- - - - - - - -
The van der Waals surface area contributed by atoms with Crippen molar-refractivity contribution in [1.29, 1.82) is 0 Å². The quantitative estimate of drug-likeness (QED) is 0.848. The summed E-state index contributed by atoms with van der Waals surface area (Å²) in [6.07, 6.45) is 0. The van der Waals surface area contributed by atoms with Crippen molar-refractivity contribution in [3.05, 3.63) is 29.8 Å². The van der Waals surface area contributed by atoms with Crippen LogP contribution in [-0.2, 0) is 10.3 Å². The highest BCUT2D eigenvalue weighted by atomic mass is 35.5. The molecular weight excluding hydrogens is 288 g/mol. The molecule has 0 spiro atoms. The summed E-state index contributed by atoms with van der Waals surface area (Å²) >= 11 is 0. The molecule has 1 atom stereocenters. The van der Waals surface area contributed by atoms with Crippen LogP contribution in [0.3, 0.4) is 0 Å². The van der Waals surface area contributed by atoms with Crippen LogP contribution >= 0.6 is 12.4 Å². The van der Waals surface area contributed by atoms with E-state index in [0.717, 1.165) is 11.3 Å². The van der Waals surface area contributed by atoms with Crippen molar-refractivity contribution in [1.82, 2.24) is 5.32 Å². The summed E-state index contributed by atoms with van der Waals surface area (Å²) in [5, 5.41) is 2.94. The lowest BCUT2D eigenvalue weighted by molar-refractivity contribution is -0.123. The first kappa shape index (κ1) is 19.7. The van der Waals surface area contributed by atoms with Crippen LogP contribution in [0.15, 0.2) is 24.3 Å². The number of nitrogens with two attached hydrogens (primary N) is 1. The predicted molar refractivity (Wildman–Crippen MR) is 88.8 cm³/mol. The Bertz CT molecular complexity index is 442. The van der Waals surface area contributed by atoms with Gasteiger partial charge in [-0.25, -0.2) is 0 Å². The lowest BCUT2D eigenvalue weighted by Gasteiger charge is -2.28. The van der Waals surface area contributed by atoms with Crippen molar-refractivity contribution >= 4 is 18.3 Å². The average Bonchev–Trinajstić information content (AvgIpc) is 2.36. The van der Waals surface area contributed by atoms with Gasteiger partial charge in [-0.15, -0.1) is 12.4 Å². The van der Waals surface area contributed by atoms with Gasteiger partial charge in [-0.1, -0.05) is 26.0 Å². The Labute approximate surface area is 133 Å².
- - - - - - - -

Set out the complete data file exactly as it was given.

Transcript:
The van der Waals surface area contributed by atoms with Crippen molar-refractivity contribution in [1.29, 1.82) is 0 Å². The quantitative estimate of drug-likeness (QED) is 0.848. The summed E-state index contributed by atoms with van der Waals surface area (Å²) in [6.07, 6.45) is 0. The van der Waals surface area contributed by atoms with Crippen molar-refractivity contribution in [3.05, 3.63) is 29.8 Å². The van der Waals surface area contributed by atoms with Crippen LogP contribution in [-0.2, 0) is 10.3 Å². The highest BCUT2D eigenvalue weighted by atomic mass is 35.5. The molecular weight excluding hydrogens is 288 g/mol. The molecule has 0 spiro atoms. The summed E-state index contributed by atoms with van der Waals surface area (Å²) >= 11 is 0. The molecule has 1 atom stereocenters. The van der Waals surface area contributed by atoms with Crippen LogP contribution in [0.3, 0.4) is 0 Å². The van der Waals surface area contributed by atoms with Crippen LogP contribution >= 0.6 is 12.4 Å². The van der Waals surface area contributed by atoms with E-state index in [0.717, 1.165) is 11.3 Å². The van der Waals surface area contributed by atoms with Crippen molar-refractivity contribution in [1.82, 2.24) is 5.32 Å². The summed E-state index contributed by atoms with van der Waals surface area (Å²) in [5, 5.41) is 2.94. The lowest BCUT2D eigenvalue weighted by molar-refractivity contribution is -0.123. The first kappa shape index (κ1) is 19.7. The van der Waals surface area contributed by atoms with Crippen LogP contribution in [0.15, 0.2) is 24.3 Å². The number of nitrogens with two attached hydrogens (primary N) is 1. The predicted molar refractivity (Wildman–Crippen MR) is 88.8 cm³/mol. The Bertz CT molecular complexity index is 442. The van der Waals surface area contributed by atoms with Gasteiger partial charge in [-0.25, -0.2) is 0 Å². The lowest BCUT2D eigenvalue weighted by Gasteiger charge is -2.28. The van der Waals surface area contributed by atoms with Crippen molar-refractivity contribution >= 4 is 18.3 Å². The average Bonchev–Trinajstić information content (AvgIpc) is 2.36. The van der Waals surface area contributed by atoms with Gasteiger partial charge in [-0.15, -0.1) is 12.4 Å². The van der Waals surface area contributed by atoms with Gasteiger partial charge in [-0.1, -0.05) is 26.0 Å². The Labute approximate surface area is 133 Å².